9-7-05 - The supply fears that dominated energy-market psychology in the aftermath of Hurricane Katrina receded somewhat on Wednesday as attention turned to expectations of softening demand. Futures prices for crude oil, gasoline and heating oil fell.
"As much as Katrina has taken supply off the table, there's also demand it has taken off the table," said oil analyst John Kilduff of Fimat USA in New York.
Some of the demand that has been lost is due to the devastation and evacuation of New Orleans. The rest is likely to be a consumer response to higher prices, Kilduff said.
Backing that view was a monthly report from the Energy Department that revised downward its forecast for petroleum demand growth in the U.S. by 38 percent. The report predicted a 100,000 barrels per day increase in U.S. petroleum demand in 2005; that is down from 160,000 barrels per day a month earlier "largely due to sharply higher prices," the agency said.
Light sweet crude for October delivery fell $1.21 to $64.75 a barrel in afternoon trade on the New York Mercantile Exchange
Nymex oil futures are roughly $6 below their intraday high of $70.85 reached Aug. 30 in the wake of Katrina, but prices are about 50 percent higher than a year ago.
"Nothing's cheap, it's just that it's coming way down from the panic buying that ensued in the hurricane's aftermath," Kilduff said.
Despite lingering concerns about refinery outages along the Gulf Coast, gasoline futures dipped more than 7 cents to $1.985 per gallon. Heating oil futures fell by 8.93 cents to $1.965 per gallon.
On London's International Petroleum Exchange, October Brent futures were down 30 cents to $64.37 a barrel.
"You have to believe that high prices have certainly hurt some demand," said oil broker Tom Bentz of BNP Paribas Commodity Futures in New York. "But how much is another story. If prices at the pump start falling, everyone will go right back to their old ways of guzzling gas."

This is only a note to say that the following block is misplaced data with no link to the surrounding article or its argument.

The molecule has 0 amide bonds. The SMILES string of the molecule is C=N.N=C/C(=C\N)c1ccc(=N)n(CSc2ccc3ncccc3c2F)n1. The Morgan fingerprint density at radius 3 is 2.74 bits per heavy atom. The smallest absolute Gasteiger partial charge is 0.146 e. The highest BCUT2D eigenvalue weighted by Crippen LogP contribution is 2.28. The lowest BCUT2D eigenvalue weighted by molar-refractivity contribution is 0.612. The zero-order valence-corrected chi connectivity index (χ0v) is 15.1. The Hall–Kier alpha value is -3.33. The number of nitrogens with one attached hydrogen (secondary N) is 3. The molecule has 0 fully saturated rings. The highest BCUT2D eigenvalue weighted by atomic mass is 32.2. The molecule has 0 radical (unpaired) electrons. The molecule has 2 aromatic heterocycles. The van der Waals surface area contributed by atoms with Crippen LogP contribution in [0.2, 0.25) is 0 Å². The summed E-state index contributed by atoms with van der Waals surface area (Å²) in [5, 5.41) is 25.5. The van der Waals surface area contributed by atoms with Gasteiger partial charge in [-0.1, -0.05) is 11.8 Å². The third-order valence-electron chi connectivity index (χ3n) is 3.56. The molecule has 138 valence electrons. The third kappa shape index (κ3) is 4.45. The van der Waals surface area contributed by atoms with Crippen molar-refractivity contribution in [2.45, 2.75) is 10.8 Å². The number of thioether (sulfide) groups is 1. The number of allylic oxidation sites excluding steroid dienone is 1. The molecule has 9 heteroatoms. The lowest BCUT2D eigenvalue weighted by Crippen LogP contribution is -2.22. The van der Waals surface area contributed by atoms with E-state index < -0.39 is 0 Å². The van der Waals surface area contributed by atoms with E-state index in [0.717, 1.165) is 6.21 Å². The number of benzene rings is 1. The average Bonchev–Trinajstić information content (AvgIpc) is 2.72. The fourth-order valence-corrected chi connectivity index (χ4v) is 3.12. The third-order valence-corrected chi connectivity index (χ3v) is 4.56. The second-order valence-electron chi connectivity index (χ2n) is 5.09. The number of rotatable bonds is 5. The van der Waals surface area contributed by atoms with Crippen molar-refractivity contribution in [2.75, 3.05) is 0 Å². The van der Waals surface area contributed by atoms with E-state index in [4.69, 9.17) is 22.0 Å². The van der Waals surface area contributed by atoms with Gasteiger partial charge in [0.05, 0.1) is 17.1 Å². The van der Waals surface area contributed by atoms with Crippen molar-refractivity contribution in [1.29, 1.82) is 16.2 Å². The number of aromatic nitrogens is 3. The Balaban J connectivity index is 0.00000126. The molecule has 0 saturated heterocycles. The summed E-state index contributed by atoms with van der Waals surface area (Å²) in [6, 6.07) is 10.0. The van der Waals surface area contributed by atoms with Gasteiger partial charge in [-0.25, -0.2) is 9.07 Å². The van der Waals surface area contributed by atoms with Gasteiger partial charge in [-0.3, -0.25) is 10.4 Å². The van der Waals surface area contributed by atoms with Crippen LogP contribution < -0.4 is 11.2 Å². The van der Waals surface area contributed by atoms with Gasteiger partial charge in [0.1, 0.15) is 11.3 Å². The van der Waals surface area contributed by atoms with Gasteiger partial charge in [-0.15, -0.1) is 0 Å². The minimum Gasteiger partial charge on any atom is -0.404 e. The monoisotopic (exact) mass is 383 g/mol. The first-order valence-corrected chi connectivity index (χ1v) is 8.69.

Analysts said crude-oil futures also declined for the third straight trading session because of the gradual recovery of petroleum production in the Gulf of Mexico.
More than 860,000 barrels per day, or 57 percent, of Gulf of Mexico oil production remains offline, according to federal statistics released Wednesday. But a week ago, 95 percent of oil output had been shut down.
Also providing some relief to the oil market was a pledge last week from more than 20 nations under the International Energy Agency to release the equivalent of 2 million barrels per day of crude and refined products. More than 680,000 barrels per day of that total will consist of gasoline and diesel, the IEA said Wednesday.
However, the amount of crude oil processed into gasoline, diesel and other fuels by Gulf Coast refineries could be reduced by close to 1 million barrels per day for at least several weeks because of hurricane-related power outages and water damage, according to the preliminary damage assessments.
The four refineries believed to be most negatively affected by Katrina are:
Another segment of the Gulf's energy infrastructure that may have sustained longer-term damage is the web of underwater pipelines critical to the gathering and transportation of natural gas. Three natural gas processing plants owned by Enterprise Products Partners LP are not yet operational and, depending on the extent of damage, could be out for weeks.
"The longer term impact of Katrina may be felt much more intensely in North American natural gas markets, which like refining have displayed a new dimension of vulnerability," said Energyintel analyst Tom Wallin in a research note from New York.
More than 4 billion cubic feet a day, or 40 percent, of the region's natural gas production remained shut down as of Wednesday, according to the federal Minerals Management Service.
Still, that is a big improvement from a week ago, when almost 88 percent of daily natural gas output was offline and natural gas futures fell by nearly 50 cents Wednesday to $11.16 per 1,000 cubic feet. A year ago, natural gas futures traded below $5.
Since Aug. 26, 71.7 billion cubic feet of output have been lost, while 13.6 million barrels of crude have been lost.
In testimony before Congress on Tuesday, Rebecca Watson, assistant secretary for land and minerals management, said four large deepwater platforms accounting for 10 percent of the Gulf's total oil output suffered extensive damage that could take 3 to 6 months to fix.
On Tuesday, the Energy Department said the average retail price of regular unleaded climbed by 46 cents last week to $3.07 per gallon. That's a nominal record, but still 4 cents below the inflation-adjusted high reached 25 years ago, according to agency statistics.
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